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|Web of Science®
|The Role of Urban Governance in Re-constructing Place, Economic Function and Social Relations in Urban Waterfront Regeneration: The Case of Port Adelaide, South Australia
|Space and Polity, 2007; 11(3):279-295
|The Port Adelaide waterfront is symbolic of a distinctive form of entrepreneurial urban governance that emphasises specific forms of capital accumulation. As in waterfront projects elsewhere in Australia and overseas, depicting Port Adelaide as an 'urban problem' has been critical in legitimating the public-private market-based approach to regenerating the waterfront site. This paper outlines how the ascendancy of urban governance in Australian political sensibility is coinciding with and facilitating a particular urban form in waterfront developments. This involves transforming the Port's disused industrial and maritime landscape from a site of production to one of consumption. This urban makeover signifies a radical reconstitution of place identity, economic function and social relations. This paper also investigates the impact on the pre-existing social structure, built form and economic activity base of the location and suggests that the potential for this significant waterfront project is not confined to the re-imagining of the discursive identity of the place but extends to meeting wider institutional metropolitan and regional planning objectives.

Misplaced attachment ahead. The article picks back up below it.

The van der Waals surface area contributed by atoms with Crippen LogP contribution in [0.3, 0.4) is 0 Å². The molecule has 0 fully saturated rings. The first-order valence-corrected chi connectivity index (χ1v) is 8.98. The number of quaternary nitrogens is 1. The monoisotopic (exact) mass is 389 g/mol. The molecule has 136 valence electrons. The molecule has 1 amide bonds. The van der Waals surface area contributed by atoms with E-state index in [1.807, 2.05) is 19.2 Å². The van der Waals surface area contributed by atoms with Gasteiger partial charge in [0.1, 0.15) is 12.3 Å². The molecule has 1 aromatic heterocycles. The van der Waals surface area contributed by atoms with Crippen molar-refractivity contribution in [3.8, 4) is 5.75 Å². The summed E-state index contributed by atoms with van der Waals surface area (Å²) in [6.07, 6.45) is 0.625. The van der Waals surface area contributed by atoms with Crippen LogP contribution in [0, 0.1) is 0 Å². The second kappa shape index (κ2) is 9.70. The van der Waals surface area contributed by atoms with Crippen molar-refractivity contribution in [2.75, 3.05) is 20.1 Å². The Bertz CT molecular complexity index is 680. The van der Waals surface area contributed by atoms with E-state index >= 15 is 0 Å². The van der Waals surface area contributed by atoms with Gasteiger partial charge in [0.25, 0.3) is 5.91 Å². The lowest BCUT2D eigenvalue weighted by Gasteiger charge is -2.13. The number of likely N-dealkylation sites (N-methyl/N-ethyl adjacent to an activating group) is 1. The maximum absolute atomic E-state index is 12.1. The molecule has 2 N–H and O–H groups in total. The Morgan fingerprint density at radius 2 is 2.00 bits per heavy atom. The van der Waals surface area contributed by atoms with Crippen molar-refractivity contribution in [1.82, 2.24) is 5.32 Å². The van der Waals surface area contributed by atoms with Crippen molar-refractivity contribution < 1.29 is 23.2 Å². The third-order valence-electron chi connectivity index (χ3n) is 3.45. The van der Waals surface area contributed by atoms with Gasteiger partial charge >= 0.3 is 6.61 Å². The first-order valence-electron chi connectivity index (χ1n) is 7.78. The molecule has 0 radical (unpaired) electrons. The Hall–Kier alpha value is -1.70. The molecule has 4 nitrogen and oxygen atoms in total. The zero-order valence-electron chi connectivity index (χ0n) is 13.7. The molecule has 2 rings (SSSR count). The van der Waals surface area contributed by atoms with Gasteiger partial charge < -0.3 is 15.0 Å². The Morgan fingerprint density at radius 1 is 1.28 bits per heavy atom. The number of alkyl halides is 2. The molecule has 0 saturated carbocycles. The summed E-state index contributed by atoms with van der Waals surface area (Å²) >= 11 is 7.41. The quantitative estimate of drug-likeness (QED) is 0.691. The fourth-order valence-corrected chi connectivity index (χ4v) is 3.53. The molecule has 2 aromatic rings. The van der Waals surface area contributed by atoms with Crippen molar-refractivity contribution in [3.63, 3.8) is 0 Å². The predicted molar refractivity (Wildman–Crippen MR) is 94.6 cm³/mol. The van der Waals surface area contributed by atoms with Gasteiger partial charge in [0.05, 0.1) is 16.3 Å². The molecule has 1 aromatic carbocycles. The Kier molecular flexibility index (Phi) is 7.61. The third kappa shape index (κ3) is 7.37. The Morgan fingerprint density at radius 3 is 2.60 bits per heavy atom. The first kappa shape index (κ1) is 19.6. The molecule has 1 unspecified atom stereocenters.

Geography: Political Geography
Human Geography: Political Geography
|© 2008 Informa plc
|Appears in Collections:
Centre for Housing, Urban and Regional Planning publications
Gender Studies and Social Analysis publications
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